Summary: Using a co-creative process, Design Thinking helps organisations to build on unmet user needs and create value from user insights.
Before I started my Service Innovation and Design (SID) studies and went through the Design Thinking masterclass hosted by Professor Katja Tschimmel, I never realised how much published content such as books, reports and essays existed on the subject of Design Thinking (DT).
Design Thinking is a framework for how to come up with ideas – loads of them at the beginning all way until refining and develop to prototype the bests ones. Design Thinking is human-centred and aims to foster creativity and innovation – the principal sources for businesses differentiation and competitive advantages.
Design Thinking is not new, throughout history good designers have applied a human-centric creative process to build meaningful and effective solutions. Perhaps this justifies the big interest from strategists and businesses on the topic and the big demand on articles and methods variations.
DT puts user needs and their preferences at the core of the process and it develops rolling out a system of overlapping stages (Brown and Wiatt, 2010) and an iterative process (Stickdorn & Schneider, 2010).
Instead of seeing its primary objective as consumption, Design Thinking aims to explore the sense of participation. The shift from a passive relationship between consumer and production to the active engagement of everyone, in experiences that are meaningful productive and profitable.
There are many methodologies and tools that support the Design Thinking process on finding new needs and unleashing innovation for your business. All of them involve and are rolled-out in a cycle through contextual observation to discover new needs and constraints, framing the opportunity and scope of innovation, generating creative ideas, testing with rapid prototyping and refining solutions.
Design Thinking facilitators aren’t necessarily experts in the fields they are acting in, but surely in facilitating and tailoring the suitable Design Thinking methods to solve each briefing.
Some of the most popular methods are from IDEO’s 3 I’s or HCD model with a massive contribution for social change and empowerment. The Double Diamond, from British Design Council or the Design Thinking from the Hasso-Plattner Institute, and there are many more. More recently, we also see some experienced independent studios, coming up with evolutionary versions, such as the Evolution 6² from Mindshake a small DT consultancy based in Portugal. The reason why there are many variations of the model, is because we are talking about different systems and companies acting in different sectors and needs.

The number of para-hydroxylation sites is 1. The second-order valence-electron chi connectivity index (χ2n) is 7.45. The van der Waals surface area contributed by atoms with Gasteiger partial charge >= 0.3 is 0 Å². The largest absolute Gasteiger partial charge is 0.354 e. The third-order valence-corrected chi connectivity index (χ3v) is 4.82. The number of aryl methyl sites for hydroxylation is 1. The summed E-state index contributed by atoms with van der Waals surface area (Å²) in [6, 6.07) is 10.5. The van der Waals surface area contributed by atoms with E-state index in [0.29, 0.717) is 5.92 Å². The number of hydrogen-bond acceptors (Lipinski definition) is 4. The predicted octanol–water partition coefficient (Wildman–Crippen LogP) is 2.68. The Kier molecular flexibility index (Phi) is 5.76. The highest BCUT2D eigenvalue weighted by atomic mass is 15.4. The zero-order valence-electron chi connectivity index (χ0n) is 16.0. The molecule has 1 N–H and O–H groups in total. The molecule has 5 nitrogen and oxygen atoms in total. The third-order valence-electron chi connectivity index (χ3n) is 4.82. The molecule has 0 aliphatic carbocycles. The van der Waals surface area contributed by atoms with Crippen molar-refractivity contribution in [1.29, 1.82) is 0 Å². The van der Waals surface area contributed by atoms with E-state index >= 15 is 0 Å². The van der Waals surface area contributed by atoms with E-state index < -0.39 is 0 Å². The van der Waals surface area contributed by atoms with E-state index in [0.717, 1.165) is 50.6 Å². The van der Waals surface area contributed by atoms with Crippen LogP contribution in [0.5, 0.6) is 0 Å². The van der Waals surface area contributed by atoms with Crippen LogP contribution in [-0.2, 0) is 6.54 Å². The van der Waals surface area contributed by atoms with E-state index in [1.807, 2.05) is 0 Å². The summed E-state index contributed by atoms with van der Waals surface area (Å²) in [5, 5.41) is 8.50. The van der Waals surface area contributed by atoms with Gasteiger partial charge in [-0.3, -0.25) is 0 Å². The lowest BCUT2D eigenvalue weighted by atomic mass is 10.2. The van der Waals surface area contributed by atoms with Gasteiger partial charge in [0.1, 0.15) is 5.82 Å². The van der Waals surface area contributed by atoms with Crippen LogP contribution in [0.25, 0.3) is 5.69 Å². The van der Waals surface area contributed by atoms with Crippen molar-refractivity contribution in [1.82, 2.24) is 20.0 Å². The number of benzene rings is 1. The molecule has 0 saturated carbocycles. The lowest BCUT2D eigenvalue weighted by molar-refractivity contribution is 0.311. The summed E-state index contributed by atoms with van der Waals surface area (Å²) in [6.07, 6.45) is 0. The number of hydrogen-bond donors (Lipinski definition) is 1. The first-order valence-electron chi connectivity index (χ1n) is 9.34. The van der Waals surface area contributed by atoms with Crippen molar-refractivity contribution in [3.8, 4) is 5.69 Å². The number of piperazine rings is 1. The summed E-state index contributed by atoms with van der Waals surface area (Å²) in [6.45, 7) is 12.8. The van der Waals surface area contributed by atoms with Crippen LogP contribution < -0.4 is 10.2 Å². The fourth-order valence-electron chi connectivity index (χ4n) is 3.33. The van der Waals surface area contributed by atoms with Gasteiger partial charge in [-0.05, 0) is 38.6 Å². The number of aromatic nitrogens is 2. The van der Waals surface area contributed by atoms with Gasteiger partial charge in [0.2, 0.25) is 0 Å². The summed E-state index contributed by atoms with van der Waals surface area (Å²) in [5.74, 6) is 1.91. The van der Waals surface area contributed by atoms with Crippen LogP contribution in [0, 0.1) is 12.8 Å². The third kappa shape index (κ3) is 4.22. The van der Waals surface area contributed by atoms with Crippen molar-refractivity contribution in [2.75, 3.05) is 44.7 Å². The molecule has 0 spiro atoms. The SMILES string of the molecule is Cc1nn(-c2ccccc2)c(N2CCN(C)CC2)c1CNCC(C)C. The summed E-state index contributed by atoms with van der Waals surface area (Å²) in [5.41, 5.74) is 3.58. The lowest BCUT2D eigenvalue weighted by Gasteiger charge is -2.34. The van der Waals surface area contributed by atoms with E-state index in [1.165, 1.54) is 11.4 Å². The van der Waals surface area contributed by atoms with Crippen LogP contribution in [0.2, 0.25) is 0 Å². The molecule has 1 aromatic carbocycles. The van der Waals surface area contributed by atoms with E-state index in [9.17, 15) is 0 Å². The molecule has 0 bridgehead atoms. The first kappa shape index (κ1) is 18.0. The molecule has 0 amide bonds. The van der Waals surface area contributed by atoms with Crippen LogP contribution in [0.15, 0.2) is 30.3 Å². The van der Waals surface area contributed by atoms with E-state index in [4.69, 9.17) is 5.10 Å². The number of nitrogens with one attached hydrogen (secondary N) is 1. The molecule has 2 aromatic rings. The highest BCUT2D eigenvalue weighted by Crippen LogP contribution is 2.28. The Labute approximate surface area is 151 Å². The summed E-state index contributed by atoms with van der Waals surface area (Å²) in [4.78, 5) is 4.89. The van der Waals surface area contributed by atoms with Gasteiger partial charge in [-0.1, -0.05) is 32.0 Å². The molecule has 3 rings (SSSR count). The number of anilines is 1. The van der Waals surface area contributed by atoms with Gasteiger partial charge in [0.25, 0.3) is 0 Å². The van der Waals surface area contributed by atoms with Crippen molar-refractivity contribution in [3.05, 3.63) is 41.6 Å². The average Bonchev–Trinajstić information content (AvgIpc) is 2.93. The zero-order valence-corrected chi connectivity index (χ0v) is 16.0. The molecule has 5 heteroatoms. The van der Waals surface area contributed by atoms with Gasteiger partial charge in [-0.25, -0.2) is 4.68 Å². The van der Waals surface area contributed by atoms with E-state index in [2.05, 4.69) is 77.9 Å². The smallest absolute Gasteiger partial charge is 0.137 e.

The DT process is action based and divided generally in four different stages – discover, define, develop and delivery. ‘Divergent Thinking’ is promoted in the two first phases, where team look at exploring a big number of possible solutions – quantity, variety and fluidity of ideas. After this exercise, it’s time for ‘Convergent Thinking’ where teams start voting, refining and narrowing down to the best idea.
Design Thinking resorts to multidisciplinary and collaborative teams. It fosters positivism and embraces failure and experimentation. It is found on the ability to combine empathy for the context of the problem, creativity in the generation of insights and solutions, and rationality to analyse and match solutions to the context (Katja Tschimmel, others in Research Report D-Think 2014).
Using Design Thinking will minimize the uncertainty and risk of innovation. By engaging customers or users through a series of prototypes to learn, test and refine concepts, you lower the risks and setup expectations once the real product is launched.
The “Design Thinking” label is not a myth. It is a description of the application of well-tried design process to new challenges and opportunities, used by people from both design and non-design backgrounds. I welcome the recognition of the term and hope that its use continues to expand and be more universally understood, so that eventually every leader knows how to use design and design thinking for innovation and better results. (Moggridge, 2010.)
To conclude, we live in an world where things are constantly changing, and new set of unmet needs arises. Design Thinking is simply an approach to problem solving that increases the probability of success and breakthrough innovation.
I’m Margarida, a Senior User Experience Designer at OutSystems and a Service Innovation and Design MBA Student. I live between Helsinki and Lisbon, study at Laurea University in Helsinki and work helping my beloved worldwide customers.
I like how you point out that these methods are actually not new, but merely being used in different fields. This reappropriation of the process into different fields may help to make strategists or managers more resiliant to change.
I also like your TLDR summary and will be stealing that idea for my next blog post for sure.
Thanks for a good summary of what was covered during the Design Thinking sessions. It is true that the fundamentals of design thinking are not new – and many aspects seem very familiar from for example marketing perspective. Design Thinking however brings a framework, tools and methods and the experts and facilitators in the innovation process. Facilitation plays and important important role when multidisciplinary teams, involving users need to work together towards a common goal.
Very nice summary of the different methods in and approaches to Design Thinking! With the rapidly increasing amount of different DT tools available and number of qualitative shorter Design Thinking and Service Design courses, I’ve been lately thinking a lot about the role of Service Designers with a degree and you put it very well: they are experts “in facilitating and tailoring the suitable Design Thinking methods to solve each briefing”. That’s exactly it!